Most older adults want to live in their homes and communities for as long as they can. Yet they can’t always manage on their own. Home and community care can provide the support they need and help them feel less isolated. It can also keep them out of expensive institutions.
Home and community services can include:
- Personal assistance (dressing, bathing), housekeeping, and home maintenance
- Help with daily activities (meals, shopping, banking)
- Education, consultation, and support for staying healthy
- Behavioural supports, psychogeriatric services, and support for dementia
- Professional services (dietetics, foot care, nursing, occupational therapy, pharmacy, psychology, social work, speech-language pathology)
- Education, prevention, and awareness for mental health and addictions, chronic diseases, and communication disorders
- Palliative care education and bereavement services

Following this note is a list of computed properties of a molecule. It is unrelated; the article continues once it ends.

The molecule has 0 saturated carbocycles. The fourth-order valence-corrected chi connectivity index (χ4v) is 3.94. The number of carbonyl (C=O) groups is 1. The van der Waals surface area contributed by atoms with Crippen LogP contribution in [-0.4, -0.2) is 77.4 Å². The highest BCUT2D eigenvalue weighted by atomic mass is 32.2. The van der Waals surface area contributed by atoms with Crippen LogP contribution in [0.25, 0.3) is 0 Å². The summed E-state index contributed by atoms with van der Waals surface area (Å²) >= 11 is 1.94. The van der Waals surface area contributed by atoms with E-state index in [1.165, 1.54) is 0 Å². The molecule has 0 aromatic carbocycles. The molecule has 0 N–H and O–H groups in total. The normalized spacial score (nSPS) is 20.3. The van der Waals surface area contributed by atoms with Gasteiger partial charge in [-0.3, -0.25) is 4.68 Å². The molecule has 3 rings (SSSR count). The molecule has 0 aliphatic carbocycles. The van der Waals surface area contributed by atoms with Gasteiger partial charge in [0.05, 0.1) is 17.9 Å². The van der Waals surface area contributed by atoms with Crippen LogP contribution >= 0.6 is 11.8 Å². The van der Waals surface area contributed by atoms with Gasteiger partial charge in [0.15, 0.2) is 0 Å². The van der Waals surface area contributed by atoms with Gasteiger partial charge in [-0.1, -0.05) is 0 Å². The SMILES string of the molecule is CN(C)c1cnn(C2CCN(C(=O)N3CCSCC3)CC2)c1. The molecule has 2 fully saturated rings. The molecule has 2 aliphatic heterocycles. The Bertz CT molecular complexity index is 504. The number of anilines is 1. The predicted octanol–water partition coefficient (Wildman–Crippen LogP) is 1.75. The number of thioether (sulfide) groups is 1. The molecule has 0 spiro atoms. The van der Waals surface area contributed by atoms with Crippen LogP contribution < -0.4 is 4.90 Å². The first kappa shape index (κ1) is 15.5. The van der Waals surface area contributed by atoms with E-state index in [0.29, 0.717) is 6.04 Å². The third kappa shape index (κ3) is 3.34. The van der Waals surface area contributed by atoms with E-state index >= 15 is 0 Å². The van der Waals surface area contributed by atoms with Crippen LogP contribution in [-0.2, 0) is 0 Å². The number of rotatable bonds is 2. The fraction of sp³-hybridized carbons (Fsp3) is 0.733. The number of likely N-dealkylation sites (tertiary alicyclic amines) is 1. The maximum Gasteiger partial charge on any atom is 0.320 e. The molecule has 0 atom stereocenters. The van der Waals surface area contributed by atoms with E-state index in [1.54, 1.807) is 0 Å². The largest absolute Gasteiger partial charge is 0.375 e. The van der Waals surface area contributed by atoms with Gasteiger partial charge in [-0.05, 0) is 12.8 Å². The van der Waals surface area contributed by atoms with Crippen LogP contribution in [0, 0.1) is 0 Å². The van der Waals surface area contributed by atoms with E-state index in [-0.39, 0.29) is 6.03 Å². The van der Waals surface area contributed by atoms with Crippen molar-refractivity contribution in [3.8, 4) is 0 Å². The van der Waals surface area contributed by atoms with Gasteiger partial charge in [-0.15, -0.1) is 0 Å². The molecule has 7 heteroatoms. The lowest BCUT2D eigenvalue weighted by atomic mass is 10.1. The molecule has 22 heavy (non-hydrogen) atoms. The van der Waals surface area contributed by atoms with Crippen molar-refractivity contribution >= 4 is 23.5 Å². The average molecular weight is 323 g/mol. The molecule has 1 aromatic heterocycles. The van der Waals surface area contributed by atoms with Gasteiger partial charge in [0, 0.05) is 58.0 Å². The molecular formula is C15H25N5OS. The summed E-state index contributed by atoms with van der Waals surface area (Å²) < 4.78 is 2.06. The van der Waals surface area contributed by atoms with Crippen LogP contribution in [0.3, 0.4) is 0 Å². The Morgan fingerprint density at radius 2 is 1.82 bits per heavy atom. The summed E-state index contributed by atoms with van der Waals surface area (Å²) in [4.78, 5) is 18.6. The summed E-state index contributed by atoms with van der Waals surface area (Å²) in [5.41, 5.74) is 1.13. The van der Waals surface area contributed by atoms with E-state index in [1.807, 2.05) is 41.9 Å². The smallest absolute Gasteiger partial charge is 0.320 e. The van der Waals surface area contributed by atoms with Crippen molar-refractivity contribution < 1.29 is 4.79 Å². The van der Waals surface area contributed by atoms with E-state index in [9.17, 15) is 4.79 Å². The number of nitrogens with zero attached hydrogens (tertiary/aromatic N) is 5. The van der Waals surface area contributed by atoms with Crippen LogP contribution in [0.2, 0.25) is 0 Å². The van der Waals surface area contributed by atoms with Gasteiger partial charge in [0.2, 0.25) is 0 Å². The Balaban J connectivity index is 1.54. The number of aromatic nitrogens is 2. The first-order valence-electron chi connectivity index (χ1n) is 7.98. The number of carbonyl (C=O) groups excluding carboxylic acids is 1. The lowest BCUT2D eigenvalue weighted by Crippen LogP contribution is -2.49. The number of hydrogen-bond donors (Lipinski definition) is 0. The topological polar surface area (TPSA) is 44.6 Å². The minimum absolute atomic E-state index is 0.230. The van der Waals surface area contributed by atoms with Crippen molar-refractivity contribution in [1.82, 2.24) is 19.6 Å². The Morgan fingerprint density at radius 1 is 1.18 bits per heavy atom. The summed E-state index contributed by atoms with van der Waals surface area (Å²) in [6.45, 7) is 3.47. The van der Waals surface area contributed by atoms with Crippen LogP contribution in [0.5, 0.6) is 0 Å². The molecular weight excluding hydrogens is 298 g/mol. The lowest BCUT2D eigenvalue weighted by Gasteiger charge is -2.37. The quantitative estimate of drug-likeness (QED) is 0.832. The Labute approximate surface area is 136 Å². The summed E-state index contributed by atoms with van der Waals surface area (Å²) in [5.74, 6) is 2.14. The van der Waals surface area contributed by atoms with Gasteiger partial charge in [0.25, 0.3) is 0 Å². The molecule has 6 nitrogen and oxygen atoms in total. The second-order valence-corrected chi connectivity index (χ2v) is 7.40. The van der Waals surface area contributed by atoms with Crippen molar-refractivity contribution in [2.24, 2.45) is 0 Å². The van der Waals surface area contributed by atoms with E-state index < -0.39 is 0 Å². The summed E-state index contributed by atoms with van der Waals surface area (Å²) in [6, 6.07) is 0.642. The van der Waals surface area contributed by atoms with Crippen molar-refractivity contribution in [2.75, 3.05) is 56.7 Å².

- Caregiver support and respite
- Traditional healing and other Indigenous cultural support services
- Day programmes, community dining clubs, and social and recreational activities
Many agencies and municipalities provide home and community care. Sometimes they can’t offer enough, and many people can’t afford to pay for more. Family members, friends, and neighbours often must step in. Today, they provide about 75% of the care delivered at home.
Not every person needs or wants every service, but all older adults should be able to get what they need without worrying about the cost. Making that happen requires change at all levels. Policy that supports older Ontarians will drive the programmes and services that let them remain safely and productively in their homes. If is for these policies and programmes that Care Watch advocates.